Shares of Tesla (NASDAQ:TSLA) soared following the company's earnings report on Wednesday afternoon. The stock jumped more than 10% at one point in after-hours trading -- and that was on top of a 4% gain during the trading day on Wednesday. The move put shares above $880, or up 270% over the past year and more than 100% in 2020 alone.
The growth stock is absolutely crushing the market.
But what was is it in Tesla's first-quarter update on Wednesday that gave the electric-car maker's stock yet another boost higher? Here's a look at three key reasons investors are optimistic following the electric-car maker's latest quarterly update.
1. Profitable for a third quarter in a row
Perhaps the main reason Tesla stock jumped was the company's better-than-expected first-quarter earnings. Its adjusted earnings per share was $1.24, crushing analysts' average forecast for a loss per share of $0.36. Furthermore, Tesla notably reported a small profit of $16 million (nine cents per share) on a generally accepted accounting principles (GAAP) basis.
"Q1 2020 was the first time in our history that we achieved a positive GAAP net income in the seasonally weak first quarter," management said in the company's first-quarter update.
This marked the third quarter in a row that Tesla was profitable on both a GAAP and non-GAAP basis.
Revenue for the quarter increased 32% year over year to $5.99 billion, fueled by record first-quarter production and vehicle deliveries.
2. Model Y's impressive start
One reason investors have been so bullish on Tesla stock over the last year is the company's accelerated pace of execution. In late 2019, the company brought online a factory in China, less than a year after breaking ground on it. Then in March of 2020, Tesla started delivering its new Model Y crossover six months ahead of the company's original timeline for the vehicle.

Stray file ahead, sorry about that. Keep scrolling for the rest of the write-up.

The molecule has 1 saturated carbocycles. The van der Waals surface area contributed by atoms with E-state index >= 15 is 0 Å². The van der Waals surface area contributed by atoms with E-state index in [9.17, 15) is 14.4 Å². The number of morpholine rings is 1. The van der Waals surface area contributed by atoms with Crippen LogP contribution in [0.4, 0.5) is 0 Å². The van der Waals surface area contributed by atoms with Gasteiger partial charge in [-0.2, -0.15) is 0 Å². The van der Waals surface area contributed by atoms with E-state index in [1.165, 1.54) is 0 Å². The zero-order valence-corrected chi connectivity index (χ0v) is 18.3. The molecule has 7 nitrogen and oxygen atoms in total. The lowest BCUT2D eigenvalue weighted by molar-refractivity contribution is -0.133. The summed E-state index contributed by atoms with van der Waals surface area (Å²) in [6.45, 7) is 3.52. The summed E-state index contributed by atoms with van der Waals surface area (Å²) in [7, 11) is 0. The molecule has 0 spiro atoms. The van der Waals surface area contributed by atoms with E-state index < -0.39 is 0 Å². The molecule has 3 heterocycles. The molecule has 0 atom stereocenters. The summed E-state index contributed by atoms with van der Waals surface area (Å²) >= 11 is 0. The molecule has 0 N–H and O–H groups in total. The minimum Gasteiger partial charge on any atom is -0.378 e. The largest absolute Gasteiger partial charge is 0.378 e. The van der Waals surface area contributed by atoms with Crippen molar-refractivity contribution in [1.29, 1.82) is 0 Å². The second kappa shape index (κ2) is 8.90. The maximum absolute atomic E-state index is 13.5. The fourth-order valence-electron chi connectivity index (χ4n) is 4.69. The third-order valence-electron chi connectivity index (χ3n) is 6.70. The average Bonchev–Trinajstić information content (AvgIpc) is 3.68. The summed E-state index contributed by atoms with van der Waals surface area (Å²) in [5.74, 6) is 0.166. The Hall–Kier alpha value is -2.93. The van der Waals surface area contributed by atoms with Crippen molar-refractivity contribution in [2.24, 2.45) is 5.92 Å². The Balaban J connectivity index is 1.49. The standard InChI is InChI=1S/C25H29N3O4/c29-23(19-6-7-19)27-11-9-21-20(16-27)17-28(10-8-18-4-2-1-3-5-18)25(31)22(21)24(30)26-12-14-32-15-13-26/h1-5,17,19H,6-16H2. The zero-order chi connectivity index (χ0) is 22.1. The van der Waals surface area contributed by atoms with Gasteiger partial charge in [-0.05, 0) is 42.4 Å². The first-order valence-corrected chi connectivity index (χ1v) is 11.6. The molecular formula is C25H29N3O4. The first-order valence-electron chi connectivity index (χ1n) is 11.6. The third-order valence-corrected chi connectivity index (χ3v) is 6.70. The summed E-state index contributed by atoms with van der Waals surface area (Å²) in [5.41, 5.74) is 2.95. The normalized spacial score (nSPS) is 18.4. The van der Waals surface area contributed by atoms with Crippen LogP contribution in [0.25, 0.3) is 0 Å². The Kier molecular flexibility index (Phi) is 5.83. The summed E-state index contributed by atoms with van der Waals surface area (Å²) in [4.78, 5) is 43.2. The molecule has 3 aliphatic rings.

Now Tesla has yet another important bit on its improved pace of execution to report to shareholders: Model Y sales contributed a gross profit during the quarter, marking "the first time in our history that a new product has been profitable in its first quarter," Tesla said.
3. Improved profitability in Shanghai
Another encouraging sign of progress during the quarter was the company's improved gross margin. Tesla's automotive gross margin during the quarter was 25.5% -- the highest the company has seen in 18 months. While higher regulatory credit revenue gave this key metric a boost, another benefit driving sequential margin expansion was improved profitability at the company's new factory in Shanghai, Tesla said. Further, the company said it now expects to achieve a Model 3 production rate of 4,000 units per week at its Shanghai factory by mid-2020.
What about COVID-19?
Of course, Tesla acknowledged that COVID-19 has created challenges for the company. "It is difficult to predict how quickly vehicle manufacturing and its global supply chain will return to prior levels," management said. The company's factory in California is currently on pause as Tesla copes with economic restrictions as part of an effort to help slow the spread of the coronavirus.
Further, management said it is withdrawing guidance for positive net income and free cash flow over the near-term, highlighting a "wide range of potential outcomes" during this uncertain time. "We will again revisit our 2020 guidance in our Q2 update."
Reassuring investors, Tesla said it believes it has sufficient liquidity to continue significant investments in its product roadmap and long-term capacity expansion while also managing the near-term challenges from COVID-19.
Tesla ended the quarter with $8.1 billion of cash. But free cash flow was negative $895 million due to a combination of a sequential inventory growth due to the interruption operations because of the coronavirus and investments in Model Y production capacity.
If Tesla can't reopen its factory soon, the company's cash position could fall sharply.